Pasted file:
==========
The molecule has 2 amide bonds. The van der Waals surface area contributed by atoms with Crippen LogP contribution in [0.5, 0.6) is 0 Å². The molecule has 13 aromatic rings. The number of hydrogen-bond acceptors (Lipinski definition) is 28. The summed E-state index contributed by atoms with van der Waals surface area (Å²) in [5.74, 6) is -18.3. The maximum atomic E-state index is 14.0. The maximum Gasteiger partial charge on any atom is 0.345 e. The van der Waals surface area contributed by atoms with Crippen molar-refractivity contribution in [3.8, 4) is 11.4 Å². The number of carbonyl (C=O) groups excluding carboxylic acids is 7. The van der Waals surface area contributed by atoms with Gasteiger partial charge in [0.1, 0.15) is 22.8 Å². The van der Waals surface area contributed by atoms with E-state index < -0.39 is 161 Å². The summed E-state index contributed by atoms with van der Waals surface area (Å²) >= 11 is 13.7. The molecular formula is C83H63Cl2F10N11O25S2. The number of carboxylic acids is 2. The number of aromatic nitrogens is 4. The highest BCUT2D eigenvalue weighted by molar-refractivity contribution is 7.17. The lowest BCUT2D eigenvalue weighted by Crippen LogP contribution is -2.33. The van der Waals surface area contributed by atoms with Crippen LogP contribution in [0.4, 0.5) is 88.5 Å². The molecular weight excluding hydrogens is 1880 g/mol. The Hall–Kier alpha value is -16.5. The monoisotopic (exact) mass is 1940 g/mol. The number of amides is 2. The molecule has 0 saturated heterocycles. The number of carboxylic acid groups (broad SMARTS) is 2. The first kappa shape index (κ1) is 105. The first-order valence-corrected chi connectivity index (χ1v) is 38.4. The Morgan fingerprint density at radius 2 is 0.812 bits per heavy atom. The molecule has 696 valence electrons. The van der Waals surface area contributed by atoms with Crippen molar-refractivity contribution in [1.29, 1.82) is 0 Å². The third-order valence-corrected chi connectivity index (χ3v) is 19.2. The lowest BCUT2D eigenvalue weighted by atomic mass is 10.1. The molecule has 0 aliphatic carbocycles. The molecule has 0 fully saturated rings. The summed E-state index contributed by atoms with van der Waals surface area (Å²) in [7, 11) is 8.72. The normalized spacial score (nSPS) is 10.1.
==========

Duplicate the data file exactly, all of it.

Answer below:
The molecule has 2 amide bonds. The van der Waals surface area contributed by atoms with Crippen LogP contribution in [0.5, 0.6) is 0 Å². The molecule has 13 aromatic rings. The number of hydrogen-bond acceptors (Lipinski definition) is 28. The summed E-state index contributed by atoms with van der Waals surface area (Å²) in [5.74, 6) is -18.3. The maximum atomic E-state index is 14.0. The maximum Gasteiger partial charge on any atom is 0.345 e. The van der Waals surface area contributed by atoms with Crippen molar-refractivity contribution in [3.8, 4) is 11.4 Å². The number of carbonyl (C=O) groups excluding carboxylic acids is 7. The van der Waals surface area contributed by atoms with Gasteiger partial charge in [0.1, 0.15) is 22.8 Å². The van der Waals surface area contributed by atoms with E-state index < -0.39 is 161 Å². The summed E-state index contributed by atoms with van der Waals surface area (Å²) >= 11 is 13.7. The molecular formula is C83H63Cl2F10N11O25S2. The number of carboxylic acids is 2. The number of aromatic nitrogens is 4. The highest BCUT2D eigenvalue weighted by molar-refractivity contribution is 7.17. The lowest BCUT2D eigenvalue weighted by Crippen LogP contribution is -2.33. The van der Waals surface area contributed by atoms with Crippen LogP contribution in [0.4, 0.5) is 88.5 Å². The molecular weight excluding hydrogens is 1880 g/mol. The Hall–Kier alpha value is -16.5. The monoisotopic (exact) mass is 1940 g/mol. The number of amides is 2. The molecule has 0 saturated heterocycles. The number of carboxylic acid groups (broad SMARTS) is 2. The first kappa shape index (κ1) is 105. The first-order valence-corrected chi connectivity index (χ1v) is 38.4. The Morgan fingerprint density at radius 2 is 0.812 bits per heavy atom. The molecule has 696 valence electrons. The van der Waals surface area contributed by atoms with Crippen molar-refractivity contribution in [1.29, 1.82) is 0 Å². The third-order valence-corrected chi connectivity index (χ3v) is 19.2. The lowest BCUT2D eigenvalue weighted by atomic mass is 10.1. The molecule has 0 aliphatic carbocycles. The molecule has 0 fully saturated rings. The summed E-state index contributed by atoms with van der Waals surface area (Å²) in [7, 11) is 8.72. The normalized spacial score (nSPS) is 10.1.